And so, military stability, we think, is good. The entity armed forces are working together in a more cooperative manner now than they have ever done. They've just agreed on a 15 percent reduction in their armed forces, and the initial reductions toward that have been taken.
We've taken 28 war criminals under detention. A number of additional ones have surrendered.
International organizations are working about the way they did -- in fact, a little bit better than before the operation in Kosovo.
There has been media reform. There are still some media problems, but we are making headway here.
The Brcko issue has been resolved. That area is going to be demilitarized by the end of this month. The forces are moving out. A multiethnic administration is being put in place by Ambassador Bill Ferrand, and despite the predictions and fears of some, it's turned out to be a success story in this so far.
We have had elections, but we know also that there's a lot of difficulties in some of the hard-line party connections with other states and other elements. This is still an area that needs work.
There's been police reform, but there are still public security problems.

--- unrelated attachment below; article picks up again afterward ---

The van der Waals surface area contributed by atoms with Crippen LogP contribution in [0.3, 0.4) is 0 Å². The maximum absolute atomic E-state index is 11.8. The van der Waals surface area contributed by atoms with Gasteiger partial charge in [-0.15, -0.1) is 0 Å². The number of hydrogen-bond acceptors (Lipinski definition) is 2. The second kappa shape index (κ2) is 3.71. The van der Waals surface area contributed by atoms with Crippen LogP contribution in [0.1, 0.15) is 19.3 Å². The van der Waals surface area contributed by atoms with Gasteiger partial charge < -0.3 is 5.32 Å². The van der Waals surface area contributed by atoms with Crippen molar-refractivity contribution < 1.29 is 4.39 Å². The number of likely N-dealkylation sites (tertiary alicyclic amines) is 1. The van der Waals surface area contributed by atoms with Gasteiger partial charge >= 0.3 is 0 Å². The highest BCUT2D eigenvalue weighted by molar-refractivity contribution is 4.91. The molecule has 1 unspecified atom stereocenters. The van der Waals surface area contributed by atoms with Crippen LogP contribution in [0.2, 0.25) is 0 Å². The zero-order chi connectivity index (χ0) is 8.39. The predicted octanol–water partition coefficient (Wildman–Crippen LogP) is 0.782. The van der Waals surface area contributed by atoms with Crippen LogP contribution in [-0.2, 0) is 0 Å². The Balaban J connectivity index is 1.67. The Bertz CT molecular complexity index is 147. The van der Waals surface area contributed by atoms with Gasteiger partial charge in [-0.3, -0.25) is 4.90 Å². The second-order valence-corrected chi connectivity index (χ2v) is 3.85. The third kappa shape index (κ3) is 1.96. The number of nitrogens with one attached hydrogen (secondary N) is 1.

Economic development and illegal institutions are two areas that are of the greatest concern right now. The unemployment rate's over 40 percent because we still need to move into the post-Cold War Europe. It needs security, it needs investment, but it needs institutions and laws that will enable this investment and development to occur. And that's under way, but it just hasn't happened as rapidly as we'd like it to.
We've made some quite interesting progress, remarkable progress, really, in return of minority refugees to their areas. We had about 60,000 return this year. It's a 40 percent increase over where we were in the past. We may -- when we tote up the figures by the end of the year, we'll probably be above this even.
And this has been done on individual, spontaneous basis, with the SFOR troops in the general area observing this. But this is basically people who say, "Look, it's been four years since the war. NATO is here. We feel secure enough to return to our homes. Let's get on with a normal life." And so this is a real indicator of progress.
(To staff.) Next.
As I indicated, we have been restructuring. In the latest set of restructurings, we completed efficiency reductions, taking it down to under 30,000. We've done a restructuring of the headquarters. Lieutenant General Ron Adams is now the overall SFOR commander there. And then we're going to reduce by about 30 percent by the spring of 2000 to get the force down to around 20,000 troops. And this is the NATO force. The U.S. contribution will be down at the 3900 troop level.